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Everyday Cheapskate: What Kids Need to Know About Giving

Mary Hunt on

If you are committed to teaching your kids how the world operates, and you should be, teach them about money.

You can use financial principles to teach everything from math problems to social issues. That's because money is about values, relationships, choices and self-worth.

And while teaching your kids important values to guide their lives is of the utmost importance, when all is said and done those values are more likely to be caught than taught.

You have to live what you teach.

If there is one thing that will ruin your kids' lives, it's greed. Teach them while they're young how to pull the drain plug on greed, and you will have prepared them in a very important way to not only survive, but to also thrive in the real world.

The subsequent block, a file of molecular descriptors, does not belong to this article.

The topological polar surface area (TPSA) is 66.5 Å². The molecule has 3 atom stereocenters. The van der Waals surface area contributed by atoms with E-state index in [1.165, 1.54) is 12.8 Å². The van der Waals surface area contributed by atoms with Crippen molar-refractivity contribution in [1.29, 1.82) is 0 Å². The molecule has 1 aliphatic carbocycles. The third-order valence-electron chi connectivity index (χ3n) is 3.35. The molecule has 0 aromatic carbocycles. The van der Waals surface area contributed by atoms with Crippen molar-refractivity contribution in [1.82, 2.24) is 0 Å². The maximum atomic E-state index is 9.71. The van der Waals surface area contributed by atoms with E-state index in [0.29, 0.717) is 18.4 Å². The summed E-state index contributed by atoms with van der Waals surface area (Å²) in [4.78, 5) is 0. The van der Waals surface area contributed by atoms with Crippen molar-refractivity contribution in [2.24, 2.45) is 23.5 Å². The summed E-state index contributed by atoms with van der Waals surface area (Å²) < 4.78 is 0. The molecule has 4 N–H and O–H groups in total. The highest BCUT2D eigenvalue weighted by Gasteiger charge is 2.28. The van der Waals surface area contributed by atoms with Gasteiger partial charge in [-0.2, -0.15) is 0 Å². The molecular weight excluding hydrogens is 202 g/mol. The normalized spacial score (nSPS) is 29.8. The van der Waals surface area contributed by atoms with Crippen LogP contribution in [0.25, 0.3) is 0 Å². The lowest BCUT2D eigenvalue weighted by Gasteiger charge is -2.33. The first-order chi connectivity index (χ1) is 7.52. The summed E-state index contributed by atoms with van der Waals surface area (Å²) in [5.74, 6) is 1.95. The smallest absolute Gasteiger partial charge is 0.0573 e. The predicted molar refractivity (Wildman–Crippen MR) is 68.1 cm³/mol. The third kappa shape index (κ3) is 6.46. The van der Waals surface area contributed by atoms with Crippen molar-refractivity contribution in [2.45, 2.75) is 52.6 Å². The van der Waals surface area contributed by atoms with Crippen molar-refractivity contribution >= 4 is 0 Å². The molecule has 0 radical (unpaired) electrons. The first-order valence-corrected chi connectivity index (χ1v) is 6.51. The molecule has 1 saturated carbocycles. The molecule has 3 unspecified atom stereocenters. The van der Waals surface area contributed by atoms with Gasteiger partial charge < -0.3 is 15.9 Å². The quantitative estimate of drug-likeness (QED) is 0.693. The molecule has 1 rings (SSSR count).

Lesson for Kids: When you give, you defeat your enemy greed.


You know that twinge of envy you felt when your best friend showed you her cool new phone? Or when another friend said really loud at lunch how her dad is buying her a brand new car for her 16th birthday? Multiply that feeling by 10 and you'll have a good idea what full-blown greed feels like. It's not good.

The problem with greed is that it drives us to do things that are hazardous to our futures. Greed says it's OK to have everything we want now and to figure out how to pay for it later. Greed is something everyone has to deal with at one time or the other, and the sooner you can learn how to defeat that enemy, the better off and happier you will be.

The antidote for greed is giving away part of the three T's -- your time, your talent and your treasure. Everyone, no matter how young or poor, possesses all three.

Time. You get 24 hours every day, 10,080 minutes or 604,800 seconds every week.


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